After “This Time Baby,” I’m on My Way cools down with a ballad respite bearing another Thom Bell connection. Kenny Gamble, Norman Harris and Allan Felder’s yearningly melancholy “Joe” had been introduced by Dusty Springfield on her 1970 Atlantic album A Brand New Me in a Bell arrangement. Bell refined his work further when he had a chance to re-arrange the song for Nancy Wilson’s Now I’m a Woman album on Capitol later that same year. The combination of Bell’s second, more majestic orchestration and Wilson’s captivatingly dramatic vocal made for the definitive reading of the song. Moore’s treatment, arranged by the song’s co-author Harris, is less gripping and far breezier than either Wilson or Springfield’s recordings; Harris’ chart has a sheen and a sparkle matched by Moore’s expressive yet restrained vocal.
The second single off I’m on My Way, the infectious “How’s Your Love Life, Baby,” was written by the team of Greg Perry, Sidney Barnes, and Steve Stein, and was first aired on Perry’s 1977 solo LP Smokin’. It was subsequently covered by Eddie Kendricks, but Moore brought her own soulful sensibility to it. Bobby Eli furnished Jackie with a quartet of his own strong compositions, all co-written (in whole or in part) with Jeffrey Prusan, and arranged by Eli. The smooth and sultry “Can You Tell Me Why” has a strong hook that Moore winningly sells; the high-octane title track “I’m on My May” is pure disco pleasure. “Wrapped Up in Your Lovin'” and “Do Ya Got What It Takes” add an extra dash of drama to showcase Moore’s always-expressive, soulful leads. The solo Prusan wrote the lightly Latin trifle “Let’s Go Somewhere and Make Love,” which has a delicious Salsoul feel to it thanks to Jack Faith’s lighter-than-air arrangement.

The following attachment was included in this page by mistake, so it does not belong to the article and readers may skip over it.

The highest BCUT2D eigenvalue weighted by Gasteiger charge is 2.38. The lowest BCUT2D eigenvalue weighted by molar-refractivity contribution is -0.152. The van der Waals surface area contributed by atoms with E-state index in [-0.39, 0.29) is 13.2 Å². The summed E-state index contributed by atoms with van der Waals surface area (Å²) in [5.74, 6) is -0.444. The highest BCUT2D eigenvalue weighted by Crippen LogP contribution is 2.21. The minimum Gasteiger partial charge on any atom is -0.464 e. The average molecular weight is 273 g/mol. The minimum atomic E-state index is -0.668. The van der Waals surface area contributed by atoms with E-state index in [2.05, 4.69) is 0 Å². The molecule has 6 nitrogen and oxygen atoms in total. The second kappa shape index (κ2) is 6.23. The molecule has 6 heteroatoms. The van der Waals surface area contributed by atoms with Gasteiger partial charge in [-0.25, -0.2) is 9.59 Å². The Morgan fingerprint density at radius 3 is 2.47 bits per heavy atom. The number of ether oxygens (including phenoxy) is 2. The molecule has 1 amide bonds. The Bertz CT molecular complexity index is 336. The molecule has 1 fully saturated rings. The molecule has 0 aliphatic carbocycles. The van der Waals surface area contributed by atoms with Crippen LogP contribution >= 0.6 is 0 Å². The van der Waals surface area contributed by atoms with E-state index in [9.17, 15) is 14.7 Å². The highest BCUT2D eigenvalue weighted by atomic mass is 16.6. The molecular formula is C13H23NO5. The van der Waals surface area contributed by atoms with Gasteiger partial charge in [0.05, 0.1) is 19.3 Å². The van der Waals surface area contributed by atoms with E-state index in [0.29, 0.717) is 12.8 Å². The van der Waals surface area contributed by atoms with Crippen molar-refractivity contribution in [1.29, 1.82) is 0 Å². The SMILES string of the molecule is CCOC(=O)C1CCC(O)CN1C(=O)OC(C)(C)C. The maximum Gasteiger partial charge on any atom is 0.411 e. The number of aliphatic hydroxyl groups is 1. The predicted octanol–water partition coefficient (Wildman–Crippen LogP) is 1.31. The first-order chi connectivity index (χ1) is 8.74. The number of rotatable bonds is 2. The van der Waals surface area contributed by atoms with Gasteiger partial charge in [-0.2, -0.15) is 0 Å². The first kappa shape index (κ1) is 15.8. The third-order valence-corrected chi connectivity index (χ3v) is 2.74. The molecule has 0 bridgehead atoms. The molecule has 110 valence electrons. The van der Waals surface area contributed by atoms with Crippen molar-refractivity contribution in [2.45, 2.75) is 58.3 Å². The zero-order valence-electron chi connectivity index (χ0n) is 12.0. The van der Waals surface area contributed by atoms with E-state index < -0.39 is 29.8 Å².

Six bonus tracks have been appended to this release: three versions of “This Time Baby” (Mike Maurro’s compelling and very different extended remix, and the original single edit and instrumental versions) plus the single edit, and 12-inch vocal and instrumental versions of “How’s Your Love Life, Baby.” Malcolm McKenzie has supplied the informative essay found in the 16-page booklet, and Nick Robbins has remastered.
Now is this time, baby to rediscover Jackie Moore’s enduring Philly disco classic. It’s available at the links below from Cherry Red and Big Break Records!
- This Time Baby
- Can You Tell Me Why?
- Let’s Go Somewhere and Make Love
- I’m on My Way
- How’s Your Love Life Baby
- Wrapped Up in Your Lovin’
- Do Ya’ Got What It Takes
- This Time Baby (12-Inch Mike Maurro Remix) (Brookside BR03, 2016)
- How’s Your Love Life Baby (12-Inch Disco Mix) (Columbia 12-inch single 44-11136, 1979)
- This Time Baby (12-Inch Instrumental Version) (Columbia 12-inch single 44-05035, 1984)
- How’s Your Love Life Baby (12-Inch Instrumental Version) (Columbia 12-inch single 44-11136, 1979)
- This Time Baby (Single Version) (Columbia single 3-10993, 1979)
- How’s Your Love Life Baby (Single Version) (Columbia single 1-11140, 1979)